This morning I woke up in a hotel on Romania at 5am UK time. Immediately, I fumbled for my TV remote. To my utter shock the UK had voted to leave the European Union… Well, around 52% of us. I stumbled down the breakfast to discuss with a group of Brits… When I say discuss, I actually mean express disbelief, shed heartfelt tears, moan, groan and make bitter-tinged jokes in that truly British way as the number of empty coffee cups grew. All week we’d joked about not being able to get back into the UK when we fly home today. We didn’t really think we’d be flying back to a very different country, uncertain of what the future holds. I looked at the faded EU wording on my passport with confusion.
You see, we’re here to meet with others in the European church to discuss how best to welcome refugees to our continent. In our number (around 60) there are Germans, Dutch, Swiss, Austrian, Romanians, Finnish, Greek, Jordanian, Hungarian, Syrian, Sri Lankan, American, Brazillian, Peruvian and many more. Working together and collaborating on how to provide for the practical, spiritual and emotional needs of brothers and sisters of all faiths fleeing persecution, war and hardship in other parts of the world. How to show them the love of God.
So we are sad. That our country has voted for isolation when we see such need for and beauty in collaboration.
And I am deeply sad that (as it seems to me) many have voted out of fear, fear of the foreigner, of the stranger. That many people who have voted to leave are voting because they themselves are marginalised and downtrodden in the UK and felt this was the only way to assert themselves. That some people feel championing their national identity above all others is the answer to their problems. I was sad as I saw the rubbing together of hands of right wing groups at home and on the continent.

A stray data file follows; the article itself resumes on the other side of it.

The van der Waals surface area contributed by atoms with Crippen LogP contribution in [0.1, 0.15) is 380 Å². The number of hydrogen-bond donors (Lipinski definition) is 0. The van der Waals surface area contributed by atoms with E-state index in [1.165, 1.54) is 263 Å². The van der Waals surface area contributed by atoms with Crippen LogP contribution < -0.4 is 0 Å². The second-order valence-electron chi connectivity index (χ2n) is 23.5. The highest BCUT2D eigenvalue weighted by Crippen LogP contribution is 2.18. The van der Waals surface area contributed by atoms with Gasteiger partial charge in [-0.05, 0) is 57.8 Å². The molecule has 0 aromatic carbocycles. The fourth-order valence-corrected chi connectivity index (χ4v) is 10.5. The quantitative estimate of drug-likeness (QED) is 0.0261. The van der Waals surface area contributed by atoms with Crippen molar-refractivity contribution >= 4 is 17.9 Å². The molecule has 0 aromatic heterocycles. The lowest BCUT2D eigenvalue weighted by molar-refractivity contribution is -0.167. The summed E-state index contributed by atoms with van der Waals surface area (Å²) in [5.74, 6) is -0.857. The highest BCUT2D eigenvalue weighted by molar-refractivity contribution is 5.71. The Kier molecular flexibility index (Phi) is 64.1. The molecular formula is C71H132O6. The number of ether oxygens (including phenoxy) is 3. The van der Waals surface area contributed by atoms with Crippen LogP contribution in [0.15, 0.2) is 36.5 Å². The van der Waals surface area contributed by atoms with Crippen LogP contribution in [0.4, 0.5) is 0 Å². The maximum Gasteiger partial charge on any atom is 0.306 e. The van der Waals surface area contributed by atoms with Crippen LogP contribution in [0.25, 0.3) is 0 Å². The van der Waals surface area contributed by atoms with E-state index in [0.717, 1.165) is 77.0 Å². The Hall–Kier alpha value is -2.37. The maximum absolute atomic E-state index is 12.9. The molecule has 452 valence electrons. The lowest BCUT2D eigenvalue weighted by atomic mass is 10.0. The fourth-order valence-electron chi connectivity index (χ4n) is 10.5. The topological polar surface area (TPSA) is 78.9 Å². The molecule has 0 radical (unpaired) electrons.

And then we worshipped God. And we prayed.
God is sovereign. We don’t pretend to know if this was his will. Or if he’s shaking his head in despair. He works in ways that don’t make sense to us on paper. Who am I to know? What do I know? He works all things together for good. He uses every twist and turn in his great redemptive plan for the world He loves. We need not fear as the mountains (or the pound for that matter) seem to crash into the sea.
I felt there was something I could learn. And maybe it will be useful for you as you scroll through the wails of despair on social media.
I don’t believe it is a coincidence that we as children of God are here together this week talking about welcoming foreigners, strangers… And that in doing so, a theme that emerged time after time was identity.
A refugee fleeing their land has been stripped of their place of belonging, their national identity and this is traumatic and terrifying. But I know someone who provides a sure, strong, unshakeable identity rooted in unconditional love and acceptance. And this is what I am called to do – to share that with others. Not just people arriving from other shores in unspeakable circumstances, but also to those who are pulling up draw bridges in fear because they too have yet to discover their true and most beautiful identity. And also to those throwing their hands in despair at separation from our union with our neighbours.
What will your voice say over the next days and weeks? Can you respect those who voted opposite to your own opinion? Do you have something to say to counter negativity and fear? Can you spread light, hope and love?
Resting in the knowledge that God is sovereign, with ways that are higher than ours is not passive. It is active love in the face of fear.
PS You’re allowed the occasional joke about moving to a likely-soon-independent Scotland.